Right-wing activist Elaine Donnelly has never met a woman or a gay man she liked. Donnelly, who has spent much of her adult life trying to roll back opportunities for both groups in the United States military, now proclaims the American people to be "confused" about "Don't Ask, Don't Tell," and she's advocating a name change. The truth, of course, is that no one is more confused about the facts, or the law, than Donnelly herself.
Elaine Donnelly is Confused
In Monday's Washington Times, Donnelly went on a full-fledged rant about the gall of gay Americans who believe they might have something to offer our armed forces . . . and the people who support them. Donnelly is furious with Congresswoman Ellen Tauscher for pushing for an end to "Don't Ask, Don't Tell," and she's even going so far as proposing a new name for the ban on open service: The Military Personnel Eligibility Act of 1993. That new name, Donnelly's twisted logic has convinced her, would make clear, once and for all, that there is a "Gays Not Welcome" sign on the Pentagon door. But what she fails to understand is that the American people do not want to continue the ban, no matter what name it is sold to them under.
In fact, there's virtually no one who believes in Donnelly's outdated antics anymore.
Poll after poll shows, consistently, that 8 out of 10 Americans support allowing gays to serve openly, and that 73% of military personnel are comfortable around gays. The line-up of those inside the military who are opposed to the ban reads like a Who's-Who of national security leaders: General John Shalikashvili, General Wesley Clark, Lieutenant General Claudia Kennedy . . . and the list goes on and on.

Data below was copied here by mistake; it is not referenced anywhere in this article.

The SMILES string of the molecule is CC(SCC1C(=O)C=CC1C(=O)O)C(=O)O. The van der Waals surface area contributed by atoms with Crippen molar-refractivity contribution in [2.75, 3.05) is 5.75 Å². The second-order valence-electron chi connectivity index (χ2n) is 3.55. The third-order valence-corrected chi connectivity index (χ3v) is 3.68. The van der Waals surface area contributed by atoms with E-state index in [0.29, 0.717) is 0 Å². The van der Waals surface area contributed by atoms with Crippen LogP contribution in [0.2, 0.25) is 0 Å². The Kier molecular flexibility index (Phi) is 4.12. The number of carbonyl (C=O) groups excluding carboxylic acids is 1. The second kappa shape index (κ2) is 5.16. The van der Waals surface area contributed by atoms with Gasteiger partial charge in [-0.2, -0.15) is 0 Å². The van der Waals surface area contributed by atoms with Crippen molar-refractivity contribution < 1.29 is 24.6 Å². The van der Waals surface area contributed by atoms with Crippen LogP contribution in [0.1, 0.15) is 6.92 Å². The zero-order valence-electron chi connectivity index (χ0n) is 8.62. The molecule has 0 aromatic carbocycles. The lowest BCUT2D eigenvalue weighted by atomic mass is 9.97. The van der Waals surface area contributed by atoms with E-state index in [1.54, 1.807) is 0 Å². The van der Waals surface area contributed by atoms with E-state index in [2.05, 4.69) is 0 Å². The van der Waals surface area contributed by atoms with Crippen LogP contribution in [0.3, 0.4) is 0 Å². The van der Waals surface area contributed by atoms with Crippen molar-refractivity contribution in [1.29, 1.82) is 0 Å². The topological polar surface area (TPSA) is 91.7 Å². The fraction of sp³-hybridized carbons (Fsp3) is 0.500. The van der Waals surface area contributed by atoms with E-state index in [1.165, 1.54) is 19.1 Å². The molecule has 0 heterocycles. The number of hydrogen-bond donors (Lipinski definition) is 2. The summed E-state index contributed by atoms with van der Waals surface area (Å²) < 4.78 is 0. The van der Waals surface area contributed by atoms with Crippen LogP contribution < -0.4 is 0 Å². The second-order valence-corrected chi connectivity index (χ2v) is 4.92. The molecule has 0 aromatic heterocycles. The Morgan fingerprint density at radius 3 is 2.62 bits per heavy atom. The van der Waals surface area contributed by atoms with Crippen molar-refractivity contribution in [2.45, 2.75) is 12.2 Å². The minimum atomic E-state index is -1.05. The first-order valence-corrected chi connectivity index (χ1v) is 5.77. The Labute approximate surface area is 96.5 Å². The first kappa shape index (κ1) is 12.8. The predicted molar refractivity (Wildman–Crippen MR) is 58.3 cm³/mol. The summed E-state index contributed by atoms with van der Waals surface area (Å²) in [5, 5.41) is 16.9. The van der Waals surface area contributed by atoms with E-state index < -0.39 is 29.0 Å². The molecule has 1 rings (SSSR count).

The American people are tired of undermining national security just to placate homophobes like Donnelly. Our country has lost dozens of Arabic translators, countless doctors and nurses and numerous other highly-skilled professionals because of the ban on open service. Donnelly may think the campaign to lift that ban is “propaganda,” but the overwhelming majority of voters believe it’s just common sense.
There are more than 65,000 lesbian and gay Americans on duty in our armed forces today, and another 1 million gay Americans are military veterans. They stood up, answered the call to duty and served with distinction while Elaine Donnelly sat on her ass in Michigan and tried to belittle their contributions. So the next time a gay linguist intercepts a terrorist message about a possible strike on the U.S., let's not tell Elaine.
Apparently, she'd rather be under attack than under the protection of someone who is gay.